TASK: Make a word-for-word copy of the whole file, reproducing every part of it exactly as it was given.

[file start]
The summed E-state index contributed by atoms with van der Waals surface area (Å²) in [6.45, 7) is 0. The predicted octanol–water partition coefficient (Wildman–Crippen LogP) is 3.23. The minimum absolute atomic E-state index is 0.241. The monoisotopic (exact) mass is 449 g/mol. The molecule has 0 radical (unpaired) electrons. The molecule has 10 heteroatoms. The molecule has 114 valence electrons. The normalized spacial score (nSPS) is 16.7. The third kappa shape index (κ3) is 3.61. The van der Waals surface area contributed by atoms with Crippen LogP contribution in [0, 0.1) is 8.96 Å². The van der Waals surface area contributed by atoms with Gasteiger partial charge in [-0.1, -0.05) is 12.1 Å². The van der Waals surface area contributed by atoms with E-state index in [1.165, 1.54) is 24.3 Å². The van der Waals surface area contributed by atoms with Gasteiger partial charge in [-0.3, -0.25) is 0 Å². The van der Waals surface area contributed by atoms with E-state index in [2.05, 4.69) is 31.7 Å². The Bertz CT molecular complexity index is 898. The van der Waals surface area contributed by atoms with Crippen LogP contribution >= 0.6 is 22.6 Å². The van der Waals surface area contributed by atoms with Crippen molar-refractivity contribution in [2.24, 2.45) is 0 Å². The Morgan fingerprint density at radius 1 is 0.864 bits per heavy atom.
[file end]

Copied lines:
The summed E-state index contributed by atoms with van der Waals surface area (Å²) in [6.45, 7) is 0. The predicted octanol–water partition coefficient (Wildman–Crippen LogP) is 3.23. The minimum absolute atomic E-state index is 0.241. The monoisotopic (exact) mass is 449 g/mol. The molecule has 0 radical (unpaired) electrons. The molecule has 10 heteroatoms. The molecule has 114 valence electrons. The normalized spacial score (nSPS) is 16.7. The third kappa shape index (κ3) is 3.61. The van der Waals surface area contributed by atoms with Crippen LogP contribution in [0, 0.1) is 8.96 Å². The van der Waals surface area contributed by atoms with Gasteiger partial charge in [-0.1, -0.05) is 12.1 Å². The van der Waals surface area contributed by atoms with E-state index in [1.165, 1.54) is 24.3 Å². The van der Waals surface area contributed by atoms with Gasteiger partial charge in [-0.3, -0.25) is 0 Å². The van der Waals surface area contributed by atoms with E-state index in [2.05, 4.69) is 31.7 Å². The Bertz CT molecular complexity index is 898. The van der Waals surface area contributed by atoms with Crippen LogP contribution >= 0.6 is 22.6 Å². The van der Waals surface area contributed by atoms with Crippen molar-refractivity contribution in [2.24, 2.45) is 0 Å². The Morgan fingerprint density at radius 1 is 0.864 bits per heavy atom.